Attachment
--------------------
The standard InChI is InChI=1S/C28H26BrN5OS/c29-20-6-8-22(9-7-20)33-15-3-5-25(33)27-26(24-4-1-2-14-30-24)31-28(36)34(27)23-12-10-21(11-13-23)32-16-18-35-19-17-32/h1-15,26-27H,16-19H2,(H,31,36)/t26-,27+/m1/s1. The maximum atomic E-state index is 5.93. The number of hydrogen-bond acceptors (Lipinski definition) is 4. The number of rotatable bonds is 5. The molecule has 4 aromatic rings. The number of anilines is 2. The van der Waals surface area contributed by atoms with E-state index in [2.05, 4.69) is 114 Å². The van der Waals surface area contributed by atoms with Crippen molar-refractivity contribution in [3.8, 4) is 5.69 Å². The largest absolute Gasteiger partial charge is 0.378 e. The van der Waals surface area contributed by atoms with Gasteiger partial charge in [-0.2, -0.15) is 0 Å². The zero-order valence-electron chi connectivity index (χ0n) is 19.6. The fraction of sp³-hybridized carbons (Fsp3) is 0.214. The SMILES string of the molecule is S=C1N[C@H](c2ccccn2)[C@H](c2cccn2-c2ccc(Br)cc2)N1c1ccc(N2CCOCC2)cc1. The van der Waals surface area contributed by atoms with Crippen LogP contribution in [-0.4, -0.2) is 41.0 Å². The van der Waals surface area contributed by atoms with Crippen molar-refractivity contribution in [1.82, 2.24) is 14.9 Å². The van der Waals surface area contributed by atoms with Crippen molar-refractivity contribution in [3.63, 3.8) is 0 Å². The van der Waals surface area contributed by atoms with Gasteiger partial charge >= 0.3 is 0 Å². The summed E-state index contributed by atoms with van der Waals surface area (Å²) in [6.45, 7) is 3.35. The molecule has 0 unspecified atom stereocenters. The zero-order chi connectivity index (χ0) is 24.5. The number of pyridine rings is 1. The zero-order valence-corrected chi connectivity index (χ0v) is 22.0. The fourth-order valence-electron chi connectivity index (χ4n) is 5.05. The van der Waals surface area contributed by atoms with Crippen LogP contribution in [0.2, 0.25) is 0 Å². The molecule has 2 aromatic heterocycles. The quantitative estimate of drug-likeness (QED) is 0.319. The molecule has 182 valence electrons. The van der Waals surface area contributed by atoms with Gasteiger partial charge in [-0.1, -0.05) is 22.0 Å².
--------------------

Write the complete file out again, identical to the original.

The standard InChI is InChI=1S/C28H26BrN5OS/c29-20-6-8-22(9-7-20)33-15-3-5-25(33)27-26(24-4-1-2-14-30-24)31-28(36)34(27)23-12-10-21(11-13-23)32-16-18-35-19-17-32/h1-15,26-27H,16-19H2,(H,31,36)/t26-,27+/m1/s1. The maximum atomic E-state index is 5.93. The number of hydrogen-bond acceptors (Lipinski definition) is 4. The number of rotatable bonds is 5. The molecule has 4 aromatic rings. The number of anilines is 2. The van der Waals surface area contributed by atoms with E-state index in [2.05, 4.69) is 114 Å². The van der Waals surface area contributed by atoms with Crippen molar-refractivity contribution in [3.8, 4) is 5.69 Å². The largest absolute Gasteiger partial charge is 0.378 e. The van der Waals surface area contributed by atoms with Gasteiger partial charge in [-0.2, -0.15) is 0 Å². The zero-order valence-electron chi connectivity index (χ0n) is 19.6. The fraction of sp³-hybridized carbons (Fsp3) is 0.214. The SMILES string of the molecule is S=C1N[C@H](c2ccccn2)[C@H](c2cccn2-c2ccc(Br)cc2)N1c1ccc(N2CCOCC2)cc1. The van der Waals surface area contributed by atoms with Crippen LogP contribution in [-0.4, -0.2) is 41.0 Å². The van der Waals surface area contributed by atoms with Crippen molar-refractivity contribution in [1.82, 2.24) is 14.9 Å². The van der Waals surface area contributed by atoms with Crippen molar-refractivity contribution in [3.63, 3.8) is 0 Å². The van der Waals surface area contributed by atoms with Gasteiger partial charge >= 0.3 is 0 Å². The summed E-state index contributed by atoms with van der Waals surface area (Å²) in [6.45, 7) is 3.35. The molecule has 0 unspecified atom stereocenters. The zero-order chi connectivity index (χ0) is 24.5. The number of pyridine rings is 1. The zero-order valence-corrected chi connectivity index (χ0v) is 22.0. The fourth-order valence-electron chi connectivity index (χ4n) is 5.05. The van der Waals surface area contributed by atoms with Crippen LogP contribution in [0.2, 0.25) is 0 Å². The molecule has 2 aromatic heterocycles. The quantitative estimate of drug-likeness (QED) is 0.319. The molecule has 182 valence electrons. The van der Waals surface area contributed by atoms with Gasteiger partial charge in [-0.1, -0.05) is 22.0 Å².